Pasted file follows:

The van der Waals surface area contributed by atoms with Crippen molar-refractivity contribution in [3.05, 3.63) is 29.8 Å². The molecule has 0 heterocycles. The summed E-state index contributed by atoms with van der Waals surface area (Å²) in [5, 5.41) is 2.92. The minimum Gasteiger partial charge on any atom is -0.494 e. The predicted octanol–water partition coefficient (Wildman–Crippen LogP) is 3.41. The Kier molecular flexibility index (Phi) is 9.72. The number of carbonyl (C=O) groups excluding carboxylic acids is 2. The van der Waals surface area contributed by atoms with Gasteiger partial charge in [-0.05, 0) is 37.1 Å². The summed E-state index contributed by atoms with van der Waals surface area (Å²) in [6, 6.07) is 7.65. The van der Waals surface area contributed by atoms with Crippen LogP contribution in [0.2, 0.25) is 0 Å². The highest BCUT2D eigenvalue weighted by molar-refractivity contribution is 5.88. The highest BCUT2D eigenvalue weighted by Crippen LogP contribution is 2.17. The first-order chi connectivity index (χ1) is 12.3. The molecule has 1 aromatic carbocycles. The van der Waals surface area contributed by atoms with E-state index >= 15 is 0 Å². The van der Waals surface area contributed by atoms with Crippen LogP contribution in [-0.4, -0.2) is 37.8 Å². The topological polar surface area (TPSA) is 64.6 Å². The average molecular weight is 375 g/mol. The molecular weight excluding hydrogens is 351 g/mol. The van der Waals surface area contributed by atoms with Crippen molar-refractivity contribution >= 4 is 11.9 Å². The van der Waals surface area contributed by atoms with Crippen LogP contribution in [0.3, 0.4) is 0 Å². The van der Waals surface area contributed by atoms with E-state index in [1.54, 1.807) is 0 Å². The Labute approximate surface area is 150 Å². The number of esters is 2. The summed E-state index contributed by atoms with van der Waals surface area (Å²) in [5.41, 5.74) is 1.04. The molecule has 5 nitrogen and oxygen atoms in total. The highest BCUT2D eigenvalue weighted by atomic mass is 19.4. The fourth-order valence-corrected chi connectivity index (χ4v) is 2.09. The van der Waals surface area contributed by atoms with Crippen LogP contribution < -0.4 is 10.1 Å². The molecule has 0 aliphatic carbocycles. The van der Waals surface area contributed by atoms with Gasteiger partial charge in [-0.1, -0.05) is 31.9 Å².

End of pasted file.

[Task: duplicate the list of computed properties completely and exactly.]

The van der Waals surface area contributed by atoms with Crippen molar-refractivity contribution in [3.05, 3.63) is 29.8 Å². The molecule has 0 heterocycles. The summed E-state index contributed by atoms with van der Waals surface area (Å²) in [5, 5.41) is 2.92. The minimum Gasteiger partial charge on any atom is -0.494 e. The predicted octanol–water partition coefficient (Wildman–Crippen LogP) is 3.41. The Kier molecular flexibility index (Phi) is 9.72. The number of carbonyl (C=O) groups excluding carboxylic acids is 2. The van der Waals surface area contributed by atoms with Gasteiger partial charge in [-0.05, 0) is 37.1 Å². The summed E-state index contributed by atoms with van der Waals surface area (Å²) in [6, 6.07) is 7.65. The van der Waals surface area contributed by atoms with Crippen LogP contribution in [0.2, 0.25) is 0 Å². The highest BCUT2D eigenvalue weighted by molar-refractivity contribution is 5.88. The highest BCUT2D eigenvalue weighted by Crippen LogP contribution is 2.17. The first-order chi connectivity index (χ1) is 12.3. The molecule has 1 aromatic carbocycles. The van der Waals surface area contributed by atoms with E-state index >= 15 is 0 Å². The van der Waals surface area contributed by atoms with Crippen LogP contribution in [-0.4, -0.2) is 37.8 Å². The topological polar surface area (TPSA) is 64.6 Å². The average molecular weight is 375 g/mol. The molecular weight excluding hydrogens is 351 g/mol. The van der Waals surface area contributed by atoms with Crippen molar-refractivity contribution >= 4 is 11.9 Å². The van der Waals surface area contributed by atoms with Crippen LogP contribution in [0.3, 0.4) is 0 Å². The van der Waals surface area contributed by atoms with E-state index in [1.54, 1.807) is 0 Å². The Labute approximate surface area is 150 Å². The number of esters is 2. The summed E-state index contributed by atoms with van der Waals surface area (Å²) in [5.41, 5.74) is 1.04. The molecule has 5 nitrogen and oxygen atoms in total. The highest BCUT2D eigenvalue weighted by atomic mass is 19.4. The fourth-order valence-corrected chi connectivity index (χ4v) is 2.09. The van der Waals surface area contributed by atoms with Crippen LogP contribution < -0.4 is 10.1 Å². The molecule has 0 aliphatic carbocycles. The van der Waals surface area contributed by atoms with Gasteiger partial charge in [-0.1, -0.05) is 31.9 Å².